<jxself>My understanding is that they have numerous games available to play, in essence acting as a store or maybe a repository. "...nor should the distribution refer to third-party repositories that are not committed to only including free software..." which is what it seems would kinda be happening.
<jxself>So, I think it is not appropriate for inclusion in a free system unless all of their games were required to be free and they had a policy to remove non-free games if they were discovered to have been included by accident.
<mark_weaver>my understanding is that it's okay if only the game artwork/maps are non-free.. but yeah, they'd have to be committed to including only free software.
<mark_weaver>and I don't get the impression that they have any such commitment.
<jxself>Indeed - the non-functional parts (sounds, pictures, etc.) don't need to be free but do need to allow for (at least) verbatim distribution both commerically & non-commercially.
<mark_weaver>yeah, I forgot to mention the requirement to allow verbatim redistribution.
<mark_weaver>actually, I'm not sure what RMS's position would be on whether it's okay for a free distro to merely _steer_ users toward downloading non-functional data that does not allow verbatim redistribution.
<davexunit>but isn't this what is done with browser addons and such already?
<davexunit>there would have to be someone willing to do such work.
<jxself>In a way, yes. But it's additional administrative work, so just pointing it out as something to consider.
<gzg>jxself: That's an interesting prospect, but too a big if. That being said, as/if Guix gets a *lot* more popular -- I think it'd be good to have clear package guidelines out there, for those less familiar with such ideals/standards. We probably don't want to be flooded by commits which are some factor of unusable, if the platform gets picked up on/to any major degree. :^P
<jxself>gzg: I think it's already clear enough in the FDSG on gnu.org/distros?
<jxself>If not, a clarification can be brought up on the gnu-linux-libre mailing list? I understand that there is FSF staff subscribed there.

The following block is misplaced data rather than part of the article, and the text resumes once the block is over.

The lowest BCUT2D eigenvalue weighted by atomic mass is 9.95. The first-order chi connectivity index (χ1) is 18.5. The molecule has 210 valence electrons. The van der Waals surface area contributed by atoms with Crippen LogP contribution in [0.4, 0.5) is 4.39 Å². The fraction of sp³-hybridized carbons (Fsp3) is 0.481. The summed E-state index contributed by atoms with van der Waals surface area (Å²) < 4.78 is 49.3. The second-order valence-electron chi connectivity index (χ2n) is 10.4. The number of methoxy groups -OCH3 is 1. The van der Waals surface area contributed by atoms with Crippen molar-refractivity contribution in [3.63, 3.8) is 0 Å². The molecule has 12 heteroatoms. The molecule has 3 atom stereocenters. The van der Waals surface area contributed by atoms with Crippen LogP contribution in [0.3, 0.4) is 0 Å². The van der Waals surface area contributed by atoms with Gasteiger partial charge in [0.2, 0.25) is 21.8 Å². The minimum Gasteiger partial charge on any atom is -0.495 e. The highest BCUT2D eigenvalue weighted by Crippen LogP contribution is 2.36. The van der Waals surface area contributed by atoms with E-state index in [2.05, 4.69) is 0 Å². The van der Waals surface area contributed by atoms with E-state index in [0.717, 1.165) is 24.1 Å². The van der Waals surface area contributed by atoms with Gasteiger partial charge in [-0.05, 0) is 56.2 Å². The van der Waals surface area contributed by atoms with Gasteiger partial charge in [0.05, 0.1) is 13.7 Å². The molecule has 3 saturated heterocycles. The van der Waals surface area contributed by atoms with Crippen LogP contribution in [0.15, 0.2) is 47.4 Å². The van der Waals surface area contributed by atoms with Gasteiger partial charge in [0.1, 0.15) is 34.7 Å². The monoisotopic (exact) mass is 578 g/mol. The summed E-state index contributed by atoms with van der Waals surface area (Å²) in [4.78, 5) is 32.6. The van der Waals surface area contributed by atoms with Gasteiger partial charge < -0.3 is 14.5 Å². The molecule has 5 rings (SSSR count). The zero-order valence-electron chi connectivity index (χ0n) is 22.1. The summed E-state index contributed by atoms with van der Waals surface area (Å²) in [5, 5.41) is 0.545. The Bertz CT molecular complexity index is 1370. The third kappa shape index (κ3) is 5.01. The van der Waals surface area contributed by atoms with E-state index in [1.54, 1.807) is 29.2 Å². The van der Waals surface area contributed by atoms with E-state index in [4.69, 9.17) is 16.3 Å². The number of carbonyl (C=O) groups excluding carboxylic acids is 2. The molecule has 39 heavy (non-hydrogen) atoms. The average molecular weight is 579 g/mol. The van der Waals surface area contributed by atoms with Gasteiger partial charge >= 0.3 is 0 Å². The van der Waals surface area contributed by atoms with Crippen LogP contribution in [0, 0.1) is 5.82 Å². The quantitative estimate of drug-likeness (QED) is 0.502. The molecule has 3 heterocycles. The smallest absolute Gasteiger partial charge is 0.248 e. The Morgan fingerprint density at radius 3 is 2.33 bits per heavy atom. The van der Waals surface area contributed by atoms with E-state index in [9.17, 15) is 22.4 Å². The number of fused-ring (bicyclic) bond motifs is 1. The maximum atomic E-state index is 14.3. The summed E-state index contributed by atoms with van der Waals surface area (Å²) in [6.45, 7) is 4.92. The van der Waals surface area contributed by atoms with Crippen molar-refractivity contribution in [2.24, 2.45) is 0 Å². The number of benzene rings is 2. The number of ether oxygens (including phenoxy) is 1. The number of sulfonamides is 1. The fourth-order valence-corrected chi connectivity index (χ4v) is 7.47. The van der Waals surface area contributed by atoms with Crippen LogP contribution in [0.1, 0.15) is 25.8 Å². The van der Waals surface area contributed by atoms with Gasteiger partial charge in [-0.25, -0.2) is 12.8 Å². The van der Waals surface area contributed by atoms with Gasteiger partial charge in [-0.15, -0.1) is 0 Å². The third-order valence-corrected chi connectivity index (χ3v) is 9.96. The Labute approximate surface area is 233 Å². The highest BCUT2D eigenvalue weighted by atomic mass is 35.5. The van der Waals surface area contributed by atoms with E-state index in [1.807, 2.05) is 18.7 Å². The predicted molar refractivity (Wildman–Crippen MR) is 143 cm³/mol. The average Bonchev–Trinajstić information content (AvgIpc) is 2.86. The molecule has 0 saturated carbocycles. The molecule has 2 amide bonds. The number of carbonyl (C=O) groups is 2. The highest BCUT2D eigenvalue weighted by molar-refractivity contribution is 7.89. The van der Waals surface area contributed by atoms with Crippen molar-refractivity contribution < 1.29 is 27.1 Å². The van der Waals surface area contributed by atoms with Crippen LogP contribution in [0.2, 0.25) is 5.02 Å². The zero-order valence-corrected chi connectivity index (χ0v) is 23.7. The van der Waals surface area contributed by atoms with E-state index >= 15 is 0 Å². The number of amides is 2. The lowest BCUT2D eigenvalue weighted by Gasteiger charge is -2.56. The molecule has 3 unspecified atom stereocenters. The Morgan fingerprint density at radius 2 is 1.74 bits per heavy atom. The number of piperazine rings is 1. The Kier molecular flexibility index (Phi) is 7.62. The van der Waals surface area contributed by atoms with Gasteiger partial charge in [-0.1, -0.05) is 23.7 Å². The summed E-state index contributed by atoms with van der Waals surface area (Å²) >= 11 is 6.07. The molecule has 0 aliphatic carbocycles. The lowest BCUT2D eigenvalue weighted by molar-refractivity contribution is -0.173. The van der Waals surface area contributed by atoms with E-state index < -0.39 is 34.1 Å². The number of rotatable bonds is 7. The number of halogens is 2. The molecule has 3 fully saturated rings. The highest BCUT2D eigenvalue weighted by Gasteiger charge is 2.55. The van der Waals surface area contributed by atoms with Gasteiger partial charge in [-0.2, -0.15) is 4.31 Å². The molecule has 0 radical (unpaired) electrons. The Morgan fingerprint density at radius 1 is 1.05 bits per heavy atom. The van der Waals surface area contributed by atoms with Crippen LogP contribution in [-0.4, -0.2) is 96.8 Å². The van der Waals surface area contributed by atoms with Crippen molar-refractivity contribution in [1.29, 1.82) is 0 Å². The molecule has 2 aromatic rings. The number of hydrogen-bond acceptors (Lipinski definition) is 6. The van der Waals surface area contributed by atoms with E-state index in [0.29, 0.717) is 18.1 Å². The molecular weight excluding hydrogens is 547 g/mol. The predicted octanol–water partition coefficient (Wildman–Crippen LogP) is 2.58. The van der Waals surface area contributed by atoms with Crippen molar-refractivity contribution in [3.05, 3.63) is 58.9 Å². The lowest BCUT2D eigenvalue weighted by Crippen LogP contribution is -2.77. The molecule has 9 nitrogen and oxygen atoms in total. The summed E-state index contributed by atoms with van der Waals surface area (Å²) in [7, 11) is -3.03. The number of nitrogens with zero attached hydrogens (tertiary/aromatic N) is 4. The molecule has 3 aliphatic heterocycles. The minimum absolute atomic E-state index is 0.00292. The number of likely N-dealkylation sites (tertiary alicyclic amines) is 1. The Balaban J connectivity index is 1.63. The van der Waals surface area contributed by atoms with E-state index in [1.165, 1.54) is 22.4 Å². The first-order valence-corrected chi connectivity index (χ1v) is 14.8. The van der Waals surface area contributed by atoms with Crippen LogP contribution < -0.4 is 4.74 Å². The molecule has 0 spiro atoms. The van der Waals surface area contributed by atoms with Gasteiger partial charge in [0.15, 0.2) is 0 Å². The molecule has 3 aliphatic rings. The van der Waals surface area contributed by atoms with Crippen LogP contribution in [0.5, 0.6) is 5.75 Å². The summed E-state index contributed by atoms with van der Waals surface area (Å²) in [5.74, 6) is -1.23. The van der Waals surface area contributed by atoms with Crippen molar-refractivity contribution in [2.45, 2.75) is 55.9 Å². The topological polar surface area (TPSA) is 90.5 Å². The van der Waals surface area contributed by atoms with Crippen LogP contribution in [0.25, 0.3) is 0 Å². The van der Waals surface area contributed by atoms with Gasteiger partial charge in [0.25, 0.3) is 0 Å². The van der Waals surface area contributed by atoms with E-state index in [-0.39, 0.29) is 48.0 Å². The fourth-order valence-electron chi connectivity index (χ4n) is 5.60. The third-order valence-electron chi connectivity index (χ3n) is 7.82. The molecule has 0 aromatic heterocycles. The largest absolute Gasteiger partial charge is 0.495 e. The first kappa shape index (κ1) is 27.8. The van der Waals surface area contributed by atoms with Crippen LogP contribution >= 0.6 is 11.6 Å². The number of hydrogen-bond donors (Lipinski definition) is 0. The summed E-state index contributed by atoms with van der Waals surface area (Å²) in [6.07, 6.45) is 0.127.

<gzg>jxself: I'm saying, making such specifications more easily discoverable to those hacking on Guix. Not really an obvious place to find such info and if you are using Guix for a technical reason, then such prospects might not be active in one's mind. :^P
<gzg>mark_weaver: Well yes, I know that -- but my concern is that it's not obvious for those in the future (if/when gets a flood of new contributors for packages) and we get a flood of patches for expressions that break these, because they aren't using/hacking GNU for ethical reasons, but technical ones "strictly" (primarily). Though, I might just be worrying for little to nothing. :^P
<jxself>Yep, and hopefully people hacking Guix will at least read that, since I think it's linked to in the documentation? If not, perhaps it'll come up when patches are submitted to the mailing list and get caught there? Even if something that shouldn't be there makes it all the way in that's not necessarily a bad thing as long as the distro makes a good faith effort to only include appropriate stuff and removes stuff when it's discovered.
<gzg>jxself: I might just be a bit anxious, with the "recent" gotcha with Emacs awhile back -- that there was a far amount of flack for.
<civodul>fixing it is really important for us, but i'd like to get help with that
<jmd>What are "native-inputs" and how are they different to "inputs" ?
***jmd` is now known as jmd
<Steap>civodul: so, what happened with the eog patch series is that I was away from home :)
<mark_weaver>jmd: the distinction between 'inputs' and 'native-inputs' is important when cross-compiling. 'native-inputs' are inputs that will run on the build machine at compile-time, and 'inputs' will run on the host at run-time.